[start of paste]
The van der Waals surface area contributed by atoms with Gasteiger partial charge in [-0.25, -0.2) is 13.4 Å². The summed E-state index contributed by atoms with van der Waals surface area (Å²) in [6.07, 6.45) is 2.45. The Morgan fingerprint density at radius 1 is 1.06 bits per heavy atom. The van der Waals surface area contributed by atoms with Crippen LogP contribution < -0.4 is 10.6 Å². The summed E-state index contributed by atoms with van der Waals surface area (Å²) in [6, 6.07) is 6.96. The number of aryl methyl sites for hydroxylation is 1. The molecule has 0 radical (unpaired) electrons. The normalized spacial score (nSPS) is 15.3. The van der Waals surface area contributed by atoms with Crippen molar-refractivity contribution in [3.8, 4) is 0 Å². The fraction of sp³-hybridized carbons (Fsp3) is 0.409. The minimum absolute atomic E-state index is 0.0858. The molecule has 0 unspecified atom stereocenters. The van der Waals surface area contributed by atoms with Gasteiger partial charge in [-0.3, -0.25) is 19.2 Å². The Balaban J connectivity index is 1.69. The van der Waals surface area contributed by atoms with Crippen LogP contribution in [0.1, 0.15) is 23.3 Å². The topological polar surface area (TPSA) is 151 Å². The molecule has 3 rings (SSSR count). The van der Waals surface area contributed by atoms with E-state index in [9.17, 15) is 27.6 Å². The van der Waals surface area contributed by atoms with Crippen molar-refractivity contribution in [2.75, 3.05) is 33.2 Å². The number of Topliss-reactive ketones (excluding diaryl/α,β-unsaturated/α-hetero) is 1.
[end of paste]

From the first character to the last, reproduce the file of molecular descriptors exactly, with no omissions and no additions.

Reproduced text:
The van der Waals surface area contributed by atoms with Gasteiger partial charge in [-0.25, -0.2) is 13.4 Å². The summed E-state index contributed by atoms with van der Waals surface area (Å²) in [6.07, 6.45) is 2.45. The Morgan fingerprint density at radius 1 is 1.06 bits per heavy atom. The van der Waals surface area contributed by atoms with Crippen LogP contribution < -0.4 is 10.6 Å². The summed E-state index contributed by atoms with van der Waals surface area (Å²) in [6, 6.07) is 6.96. The number of aryl methyl sites for hydroxylation is 1. The molecule has 0 radical (unpaired) electrons. The normalized spacial score (nSPS) is 15.3. The van der Waals surface area contributed by atoms with Crippen molar-refractivity contribution in [3.8, 4) is 0 Å². The fraction of sp³-hybridized carbons (Fsp3) is 0.409. The minimum absolute atomic E-state index is 0.0858. The molecule has 0 unspecified atom stereocenters. The van der Waals surface area contributed by atoms with Gasteiger partial charge in [-0.3, -0.25) is 19.2 Å². The Balaban J connectivity index is 1.69. The van der Waals surface area contributed by atoms with Crippen LogP contribution in [0.1, 0.15) is 23.3 Å². The topological polar surface area (TPSA) is 151 Å². The molecule has 3 rings (SSSR count). The van der Waals surface area contributed by atoms with E-state index in [9.17, 15) is 27.6 Å². The van der Waals surface area contributed by atoms with Crippen molar-refractivity contribution in [2.75, 3.05) is 33.2 Å². The number of Topliss-reactive ketones (excluding diaryl/α,β-unsaturated/α-hetero) is 1.